The last three months for Bell have been nothing short of dramatic.
The telecom giant saw the departure of Kevin Crull as the president of Bell Media after he was accused of meddling in CTV’s coverage of the CRTC’s recent TV pick-and-pay decision. Bell’s Relevant Advertising Program was shut down following a report by the Office of the Privacy Commissioner that said the program had significant privacy concerns. And the company was forced to change the way it bills its Mobile TV customers after a CRTC decision on net neutrality.
However, amidst that turmoil, Bell’s business saw “significant growth,” according to the company’s Q1 results, which were released today. Wireless revenues jumped 9.7 per cent to $1.64 billion from $1.49 billion during the same period last year. At the end of March, Bell’s wireless subscriber numbers rose to 8,102,714, an increase of 2.5 per cent from the end of Q1 2014. Net postpaid additions were 35,000 for the quarter, while postpaid churn, the number of people leaving Bell, dropped six basis points to 1.18%.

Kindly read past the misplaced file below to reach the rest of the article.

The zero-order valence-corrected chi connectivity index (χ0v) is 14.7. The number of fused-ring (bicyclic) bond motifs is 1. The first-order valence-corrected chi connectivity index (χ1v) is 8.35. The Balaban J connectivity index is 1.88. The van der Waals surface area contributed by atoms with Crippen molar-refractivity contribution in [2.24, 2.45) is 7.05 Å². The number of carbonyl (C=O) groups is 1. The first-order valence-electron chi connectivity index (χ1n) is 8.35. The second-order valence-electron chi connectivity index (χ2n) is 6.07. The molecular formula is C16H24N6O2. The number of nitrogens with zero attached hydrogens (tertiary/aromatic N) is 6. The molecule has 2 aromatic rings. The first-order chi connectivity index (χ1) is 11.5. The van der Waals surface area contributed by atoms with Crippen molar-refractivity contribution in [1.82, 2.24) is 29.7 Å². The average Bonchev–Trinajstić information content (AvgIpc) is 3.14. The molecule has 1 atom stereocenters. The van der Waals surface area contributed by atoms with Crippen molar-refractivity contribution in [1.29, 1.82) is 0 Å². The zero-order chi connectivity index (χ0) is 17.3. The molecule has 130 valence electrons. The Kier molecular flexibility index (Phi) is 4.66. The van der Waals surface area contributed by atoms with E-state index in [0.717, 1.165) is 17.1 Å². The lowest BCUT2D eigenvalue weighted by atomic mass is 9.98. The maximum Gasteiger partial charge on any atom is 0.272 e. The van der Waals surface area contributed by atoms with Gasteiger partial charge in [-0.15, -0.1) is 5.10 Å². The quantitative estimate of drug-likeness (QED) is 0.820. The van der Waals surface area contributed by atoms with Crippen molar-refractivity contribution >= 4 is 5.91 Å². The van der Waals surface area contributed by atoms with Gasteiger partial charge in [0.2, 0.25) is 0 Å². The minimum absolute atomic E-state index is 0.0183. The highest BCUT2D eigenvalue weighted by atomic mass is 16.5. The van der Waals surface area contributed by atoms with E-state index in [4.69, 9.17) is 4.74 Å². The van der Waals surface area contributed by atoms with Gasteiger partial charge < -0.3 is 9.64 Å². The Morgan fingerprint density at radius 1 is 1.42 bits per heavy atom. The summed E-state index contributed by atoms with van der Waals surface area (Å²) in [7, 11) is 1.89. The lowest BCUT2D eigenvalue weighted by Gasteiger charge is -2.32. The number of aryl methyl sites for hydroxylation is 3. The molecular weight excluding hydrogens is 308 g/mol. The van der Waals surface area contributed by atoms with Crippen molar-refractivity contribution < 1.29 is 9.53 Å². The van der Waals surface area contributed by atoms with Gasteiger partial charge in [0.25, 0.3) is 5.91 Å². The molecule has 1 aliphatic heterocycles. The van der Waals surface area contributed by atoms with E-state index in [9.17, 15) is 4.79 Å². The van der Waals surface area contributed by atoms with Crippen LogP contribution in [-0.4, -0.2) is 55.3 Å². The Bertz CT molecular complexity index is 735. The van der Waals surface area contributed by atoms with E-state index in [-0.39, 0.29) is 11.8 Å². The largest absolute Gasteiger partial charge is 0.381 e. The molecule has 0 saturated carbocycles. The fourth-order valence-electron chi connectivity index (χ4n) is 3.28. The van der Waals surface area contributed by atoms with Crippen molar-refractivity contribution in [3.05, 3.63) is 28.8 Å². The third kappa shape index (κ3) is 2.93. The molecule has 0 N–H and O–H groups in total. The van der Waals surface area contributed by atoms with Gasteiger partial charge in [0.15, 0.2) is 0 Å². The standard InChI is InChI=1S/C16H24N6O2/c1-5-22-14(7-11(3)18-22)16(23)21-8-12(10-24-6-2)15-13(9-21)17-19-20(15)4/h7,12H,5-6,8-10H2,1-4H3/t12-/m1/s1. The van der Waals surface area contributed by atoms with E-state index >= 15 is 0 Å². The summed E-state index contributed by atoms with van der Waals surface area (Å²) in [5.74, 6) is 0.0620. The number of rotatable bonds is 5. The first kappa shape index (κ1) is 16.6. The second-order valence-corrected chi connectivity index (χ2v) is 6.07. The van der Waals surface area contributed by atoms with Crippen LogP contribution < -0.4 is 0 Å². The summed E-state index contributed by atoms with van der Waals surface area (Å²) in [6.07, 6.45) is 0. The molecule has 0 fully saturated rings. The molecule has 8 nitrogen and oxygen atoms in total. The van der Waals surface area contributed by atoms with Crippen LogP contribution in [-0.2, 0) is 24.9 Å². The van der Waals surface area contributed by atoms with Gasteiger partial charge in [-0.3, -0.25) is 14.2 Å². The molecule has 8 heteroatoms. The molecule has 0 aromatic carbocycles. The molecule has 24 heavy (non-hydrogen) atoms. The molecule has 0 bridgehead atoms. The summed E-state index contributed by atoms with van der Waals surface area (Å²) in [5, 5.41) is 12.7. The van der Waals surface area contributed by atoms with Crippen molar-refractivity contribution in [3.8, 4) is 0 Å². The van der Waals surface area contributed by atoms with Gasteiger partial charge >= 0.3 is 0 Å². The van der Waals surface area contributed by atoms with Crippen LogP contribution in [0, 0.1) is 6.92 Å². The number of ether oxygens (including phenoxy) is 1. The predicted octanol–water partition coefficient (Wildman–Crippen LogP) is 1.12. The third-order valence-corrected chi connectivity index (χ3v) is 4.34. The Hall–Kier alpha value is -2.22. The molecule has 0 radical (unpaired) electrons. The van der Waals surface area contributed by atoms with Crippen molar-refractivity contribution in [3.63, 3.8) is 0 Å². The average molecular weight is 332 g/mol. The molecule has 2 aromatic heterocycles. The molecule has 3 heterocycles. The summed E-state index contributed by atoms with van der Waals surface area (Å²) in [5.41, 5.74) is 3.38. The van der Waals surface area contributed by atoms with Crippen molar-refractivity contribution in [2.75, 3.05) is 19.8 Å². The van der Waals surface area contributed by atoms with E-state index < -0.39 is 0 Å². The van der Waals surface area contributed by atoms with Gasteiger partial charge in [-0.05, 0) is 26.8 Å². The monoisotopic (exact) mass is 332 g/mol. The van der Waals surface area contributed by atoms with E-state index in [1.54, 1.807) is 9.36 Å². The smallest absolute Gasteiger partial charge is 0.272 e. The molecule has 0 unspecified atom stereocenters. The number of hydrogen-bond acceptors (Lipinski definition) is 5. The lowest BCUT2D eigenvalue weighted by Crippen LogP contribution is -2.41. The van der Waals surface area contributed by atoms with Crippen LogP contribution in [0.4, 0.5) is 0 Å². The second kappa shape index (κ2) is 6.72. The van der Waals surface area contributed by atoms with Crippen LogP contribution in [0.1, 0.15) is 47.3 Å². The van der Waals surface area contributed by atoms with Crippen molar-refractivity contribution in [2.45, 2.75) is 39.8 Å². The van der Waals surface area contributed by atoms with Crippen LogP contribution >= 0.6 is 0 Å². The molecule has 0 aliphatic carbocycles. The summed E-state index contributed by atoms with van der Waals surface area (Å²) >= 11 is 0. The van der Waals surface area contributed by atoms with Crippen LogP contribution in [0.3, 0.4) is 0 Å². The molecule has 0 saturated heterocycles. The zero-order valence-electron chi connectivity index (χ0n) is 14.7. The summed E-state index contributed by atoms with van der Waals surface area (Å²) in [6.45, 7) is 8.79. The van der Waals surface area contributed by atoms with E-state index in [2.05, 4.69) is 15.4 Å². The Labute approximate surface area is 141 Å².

The average monthly revenue per user (ARPU) also increased to $60.83, up $0.09, as a result of “2-year plans and greater data usage.”
Bell also noted that its LTE network now reaches 91 per cent of the Canadian population as of March 31, 2015. They also said that 52 per cent of their customers are using LTE-compatible devices. Out of its 8.1 million total subscribers, 77 per cent have smartphones, says Bell.